15 phrases to avoid if you want to sound more confident

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Expressing your opinion is very important if you want people to hear you. However, many phrases simply make you sound less confident. 

Most of us use these everyday phrases without a second thought, but they can incredibly undermine us and make us sound less confident, ambiguous, or even stupid.

Just as a subtle shift in tone can change the meaning of a sentence, small tweaks to our language can profoundly affect how others perceive us.

So let’s find out what phrases you should avoid to sound more confident and effectively express your ideas.

1) “I think” 

Ah, the quintessential “I think” phrase. Saying this out loud will make anything you say afterward easily dismissable simply because you sound insecure.

You probably never thought about it, and your subconscious believes it sounds okay to say it, but it’s not.  

Why not just say what you think directly without saying the “I think” part out loud? 

Let’s move on to a similar phrase you might be saying that diminishes you.

2) “I’m not sure, but…” 

Do you use the “I’m not sure, but…” phrase in your daily communication with others? I know I’ve caught myself saying it many times. Just like “I think,” it’s hard to stop saying it. 

Many times it just comes out of your mouth before you’ve even realized it.

Try using “In my experience/opinion…” instead. This will demonstrate your confidence in sharing your perspective based on your knowledge or expertise. 

And if you don’t know the answer, say that you’ll find the answer or gather more information before providing a response.

3) “I’m no expert, but…” 

Talking of expertise, this next phrase is also a common one. Straightaway, it diminishes your credibility and makes you appear less confident. 

If you’re not an expert on the topic at hand, focus on sharing what you know and provide your insights with conviction

Or, here’s another idea: 

Use “I have a unique perspective/view” to emphasize that you have a unique viewpoint or a fresh approach to a problem or situation and showcase your confidence in your ideas and insights.

4) “This might be a stupid question, but…” 

Oh, boy. How many times have you heard or used this one? As soon as people hear the word stupid come out of your mouth, there’s no way they aren’t thinking that about you.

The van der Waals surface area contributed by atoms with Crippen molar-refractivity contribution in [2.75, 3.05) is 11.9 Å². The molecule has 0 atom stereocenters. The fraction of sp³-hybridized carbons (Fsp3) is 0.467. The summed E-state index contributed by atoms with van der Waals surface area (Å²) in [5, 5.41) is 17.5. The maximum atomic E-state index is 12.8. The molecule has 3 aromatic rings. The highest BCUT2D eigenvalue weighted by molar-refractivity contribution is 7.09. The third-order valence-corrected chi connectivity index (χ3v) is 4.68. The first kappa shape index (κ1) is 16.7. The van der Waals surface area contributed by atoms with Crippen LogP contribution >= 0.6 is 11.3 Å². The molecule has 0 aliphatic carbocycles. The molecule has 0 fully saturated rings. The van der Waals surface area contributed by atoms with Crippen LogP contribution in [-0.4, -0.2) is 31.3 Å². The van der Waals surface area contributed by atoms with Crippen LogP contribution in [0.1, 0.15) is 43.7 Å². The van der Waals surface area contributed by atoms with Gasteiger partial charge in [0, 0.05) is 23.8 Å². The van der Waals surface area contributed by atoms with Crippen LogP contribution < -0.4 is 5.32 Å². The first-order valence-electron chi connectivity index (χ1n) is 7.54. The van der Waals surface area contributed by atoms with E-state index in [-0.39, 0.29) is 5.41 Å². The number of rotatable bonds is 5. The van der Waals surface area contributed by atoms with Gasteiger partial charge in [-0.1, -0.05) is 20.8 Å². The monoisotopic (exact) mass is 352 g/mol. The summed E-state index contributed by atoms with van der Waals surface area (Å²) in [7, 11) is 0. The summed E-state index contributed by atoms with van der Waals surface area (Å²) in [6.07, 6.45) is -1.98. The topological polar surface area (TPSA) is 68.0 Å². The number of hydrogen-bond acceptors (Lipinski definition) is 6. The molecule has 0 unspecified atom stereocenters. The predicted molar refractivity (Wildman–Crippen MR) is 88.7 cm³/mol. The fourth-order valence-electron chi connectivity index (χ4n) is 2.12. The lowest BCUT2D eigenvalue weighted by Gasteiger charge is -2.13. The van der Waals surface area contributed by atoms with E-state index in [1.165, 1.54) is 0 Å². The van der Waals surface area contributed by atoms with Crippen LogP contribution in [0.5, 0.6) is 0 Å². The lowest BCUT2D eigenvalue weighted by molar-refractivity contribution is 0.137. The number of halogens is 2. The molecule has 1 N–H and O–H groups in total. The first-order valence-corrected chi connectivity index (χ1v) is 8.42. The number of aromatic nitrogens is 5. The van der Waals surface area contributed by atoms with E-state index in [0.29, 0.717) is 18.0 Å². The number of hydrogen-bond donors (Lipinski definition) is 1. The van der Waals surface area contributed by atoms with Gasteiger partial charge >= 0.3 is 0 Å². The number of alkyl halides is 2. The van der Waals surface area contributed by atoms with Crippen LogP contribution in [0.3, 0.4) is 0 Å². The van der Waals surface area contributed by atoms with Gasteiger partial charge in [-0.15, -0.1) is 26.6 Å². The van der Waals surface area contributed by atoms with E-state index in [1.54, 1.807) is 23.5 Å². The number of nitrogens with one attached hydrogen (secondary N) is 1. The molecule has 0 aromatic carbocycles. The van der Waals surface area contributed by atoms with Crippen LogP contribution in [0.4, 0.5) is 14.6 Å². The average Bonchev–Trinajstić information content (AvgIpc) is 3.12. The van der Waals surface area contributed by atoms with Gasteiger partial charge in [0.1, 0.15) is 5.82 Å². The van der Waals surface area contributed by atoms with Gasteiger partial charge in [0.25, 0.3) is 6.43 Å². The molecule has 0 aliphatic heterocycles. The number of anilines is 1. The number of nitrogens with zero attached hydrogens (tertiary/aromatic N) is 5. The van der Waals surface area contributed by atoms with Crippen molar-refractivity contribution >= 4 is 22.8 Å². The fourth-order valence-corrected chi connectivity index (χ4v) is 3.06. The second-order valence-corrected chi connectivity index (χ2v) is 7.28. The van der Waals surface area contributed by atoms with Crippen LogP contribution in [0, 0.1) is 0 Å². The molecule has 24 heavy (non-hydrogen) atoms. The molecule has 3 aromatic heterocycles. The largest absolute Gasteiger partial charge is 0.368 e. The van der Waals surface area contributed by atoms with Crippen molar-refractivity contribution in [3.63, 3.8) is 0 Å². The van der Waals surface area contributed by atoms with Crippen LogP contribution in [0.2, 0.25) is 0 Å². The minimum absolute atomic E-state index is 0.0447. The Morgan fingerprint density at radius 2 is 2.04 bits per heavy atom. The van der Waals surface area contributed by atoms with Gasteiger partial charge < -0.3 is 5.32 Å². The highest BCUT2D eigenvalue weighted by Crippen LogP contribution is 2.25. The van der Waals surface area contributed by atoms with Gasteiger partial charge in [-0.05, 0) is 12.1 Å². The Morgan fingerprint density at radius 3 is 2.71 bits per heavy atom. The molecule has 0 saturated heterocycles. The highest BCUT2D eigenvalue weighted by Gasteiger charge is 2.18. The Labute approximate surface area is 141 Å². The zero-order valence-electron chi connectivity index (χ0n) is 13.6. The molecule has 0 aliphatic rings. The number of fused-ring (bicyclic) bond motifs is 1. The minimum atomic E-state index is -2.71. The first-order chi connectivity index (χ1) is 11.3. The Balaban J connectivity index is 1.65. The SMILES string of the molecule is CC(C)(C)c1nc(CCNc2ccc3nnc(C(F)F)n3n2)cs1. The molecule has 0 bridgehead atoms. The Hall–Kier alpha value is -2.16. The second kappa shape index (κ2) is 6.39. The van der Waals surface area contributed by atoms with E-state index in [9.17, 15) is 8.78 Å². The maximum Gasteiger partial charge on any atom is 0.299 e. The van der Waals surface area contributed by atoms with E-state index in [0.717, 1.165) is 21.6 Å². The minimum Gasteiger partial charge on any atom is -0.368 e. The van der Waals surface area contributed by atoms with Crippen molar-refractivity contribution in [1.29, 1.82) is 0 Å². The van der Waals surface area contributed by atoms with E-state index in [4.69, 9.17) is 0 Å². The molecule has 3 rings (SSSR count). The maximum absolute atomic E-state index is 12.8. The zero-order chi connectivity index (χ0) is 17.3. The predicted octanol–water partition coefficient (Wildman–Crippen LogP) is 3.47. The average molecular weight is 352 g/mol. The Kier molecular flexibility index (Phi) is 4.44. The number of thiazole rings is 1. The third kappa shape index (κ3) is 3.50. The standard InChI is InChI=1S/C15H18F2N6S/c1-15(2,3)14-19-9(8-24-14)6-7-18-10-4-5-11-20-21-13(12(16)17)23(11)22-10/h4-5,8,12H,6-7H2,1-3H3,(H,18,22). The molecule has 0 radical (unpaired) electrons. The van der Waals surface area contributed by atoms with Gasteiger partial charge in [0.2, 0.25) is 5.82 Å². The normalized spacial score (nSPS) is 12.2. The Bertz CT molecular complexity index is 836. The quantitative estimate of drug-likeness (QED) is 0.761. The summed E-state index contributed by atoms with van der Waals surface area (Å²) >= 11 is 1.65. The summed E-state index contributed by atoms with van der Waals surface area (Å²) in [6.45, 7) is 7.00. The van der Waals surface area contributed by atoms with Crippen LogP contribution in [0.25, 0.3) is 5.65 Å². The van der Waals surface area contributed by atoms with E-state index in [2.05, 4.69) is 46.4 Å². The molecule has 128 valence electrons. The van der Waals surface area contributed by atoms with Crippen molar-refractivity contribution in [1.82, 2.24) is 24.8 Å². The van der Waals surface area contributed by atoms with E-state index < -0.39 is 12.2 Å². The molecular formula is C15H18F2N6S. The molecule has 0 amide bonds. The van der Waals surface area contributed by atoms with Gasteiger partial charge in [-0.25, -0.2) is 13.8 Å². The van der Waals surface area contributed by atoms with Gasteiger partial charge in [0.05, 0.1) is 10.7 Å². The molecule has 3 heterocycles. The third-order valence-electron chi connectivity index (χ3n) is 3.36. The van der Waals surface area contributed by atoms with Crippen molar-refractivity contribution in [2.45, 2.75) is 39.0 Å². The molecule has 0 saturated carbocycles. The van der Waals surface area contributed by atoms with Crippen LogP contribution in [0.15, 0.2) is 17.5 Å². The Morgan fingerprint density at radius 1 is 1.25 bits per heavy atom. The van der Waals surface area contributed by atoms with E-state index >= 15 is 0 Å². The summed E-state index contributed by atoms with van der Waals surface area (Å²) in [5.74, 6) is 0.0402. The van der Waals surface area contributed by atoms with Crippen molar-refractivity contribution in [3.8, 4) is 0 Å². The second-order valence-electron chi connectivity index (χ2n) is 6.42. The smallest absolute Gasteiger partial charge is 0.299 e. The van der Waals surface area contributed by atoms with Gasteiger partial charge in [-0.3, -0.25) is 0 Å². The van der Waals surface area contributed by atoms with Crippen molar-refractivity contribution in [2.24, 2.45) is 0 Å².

Asking questions is perfectly fine and acceptable, and you shouldn’t apologize for it.  

This self-deprecating phrase diminishes your confidence and can undermine the perception of your intelligence. 

Instead, ask your questions directly without prefacing them with negative qualifiers. Or just say, “I have a question about…”

Let’s move on to a similar yet popular phrase. 

5) ”I’m not the best at this, but…” 

Another phrase that downplays your abilities out of the gate. It clearly weakens your confidence and makes others doubt your competence.

I recommend reframing your statement in a more confident and positive light.

Using “In my experience” or “From my understanding…” is better than saying that you aren’t the best at something.

6) “I guess so” 

“I guess so” is a three-word answer we often give to any questions we aren’t sure about. If I had a dollar for every time I’ve used it, I wouldn’t have to be writing this article!

All jokes aside, saying “I guess so” represents our indecisiveness and uncertainty in front of the speaker, whoever they might be.

After reading this, you’ll notice just how often people use it. And it will make you cringe. 

So what should you say or use instead? Give a clear and confident response, offer alternative solutions, or start your thought with “I understand that….”  

7) “Sorry, but…” 

Well, hopefully, you’ve made it this far because the more I write about this topic, the more I cringe. 

I often use “Sorry, but…” when I don’t want to offend someone with my thoughts or words. I might disagree with them or think that what they’re about to do is incredibly stupid.

However, apologizing unnecessarily does undermine our confidence. Unless you’ve made a mistake or need to apologize, avoid starting your statements with “sorry.”

8) “I may be overreacting, but…” 

Another phrase that makes us sound less confident. It also suggests a lack of conviction and can make others question our judgment. 

Again, I recommend expressing your concerns or opinions directly without undermining yourself. 

Here’s what you can use instead:

  • “I have some concerns, and here’s why…”
  • “I’d like to discuss this issue because…”
  • “I feel strongly about this, and here’s why…”
  • “I’d like to express my perspective, even if it may differ…”